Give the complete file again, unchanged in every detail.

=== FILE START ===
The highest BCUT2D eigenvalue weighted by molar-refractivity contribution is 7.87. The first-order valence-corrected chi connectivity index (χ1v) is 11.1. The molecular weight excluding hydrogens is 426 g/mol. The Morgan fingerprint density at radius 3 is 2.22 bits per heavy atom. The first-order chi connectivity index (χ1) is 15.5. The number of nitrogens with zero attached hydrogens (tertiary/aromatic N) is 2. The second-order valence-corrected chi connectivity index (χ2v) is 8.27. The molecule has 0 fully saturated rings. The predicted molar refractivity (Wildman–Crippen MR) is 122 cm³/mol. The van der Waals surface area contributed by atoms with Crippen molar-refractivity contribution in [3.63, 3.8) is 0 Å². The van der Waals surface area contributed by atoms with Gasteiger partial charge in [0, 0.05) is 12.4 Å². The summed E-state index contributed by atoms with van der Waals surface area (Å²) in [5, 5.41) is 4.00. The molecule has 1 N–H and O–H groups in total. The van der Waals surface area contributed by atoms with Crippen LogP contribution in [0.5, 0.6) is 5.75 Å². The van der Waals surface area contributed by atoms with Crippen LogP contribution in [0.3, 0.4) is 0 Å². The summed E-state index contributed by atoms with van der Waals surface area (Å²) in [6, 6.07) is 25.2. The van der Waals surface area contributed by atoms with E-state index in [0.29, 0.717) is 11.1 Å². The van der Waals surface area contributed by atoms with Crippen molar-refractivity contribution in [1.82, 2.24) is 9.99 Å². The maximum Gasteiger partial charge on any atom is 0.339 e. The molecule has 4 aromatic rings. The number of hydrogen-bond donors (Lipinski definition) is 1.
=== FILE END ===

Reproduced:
The highest BCUT2D eigenvalue weighted by molar-refractivity contribution is 7.87. The first-order valence-corrected chi connectivity index (χ1v) is 11.1. The molecular weight excluding hydrogens is 426 g/mol. The Morgan fingerprint density at radius 3 is 2.22 bits per heavy atom. The first-order chi connectivity index (χ1) is 15.5. The number of nitrogens with zero attached hydrogens (tertiary/aromatic N) is 2. The second-order valence-corrected chi connectivity index (χ2v) is 8.27. The molecule has 0 fully saturated rings. The predicted molar refractivity (Wildman–Crippen MR) is 122 cm³/mol. The van der Waals surface area contributed by atoms with Crippen molar-refractivity contribution in [3.63, 3.8) is 0 Å². The van der Waals surface area contributed by atoms with Gasteiger partial charge in [0, 0.05) is 12.4 Å². The summed E-state index contributed by atoms with van der Waals surface area (Å²) in [5, 5.41) is 4.00. The molecule has 1 N–H and O–H groups in total. The van der Waals surface area contributed by atoms with Crippen LogP contribution in [0.5, 0.6) is 5.75 Å². The van der Waals surface area contributed by atoms with Crippen LogP contribution in [0.3, 0.4) is 0 Å². The summed E-state index contributed by atoms with van der Waals surface area (Å²) in [6, 6.07) is 25.2. The van der Waals surface area contributed by atoms with E-state index in [0.29, 0.717) is 11.1 Å². The van der Waals surface area contributed by atoms with Crippen molar-refractivity contribution in [1.82, 2.24) is 9.99 Å². The maximum Gasteiger partial charge on any atom is 0.339 e. The molecule has 4 aromatic rings. The number of hydrogen-bond donors (Lipinski definition) is 1.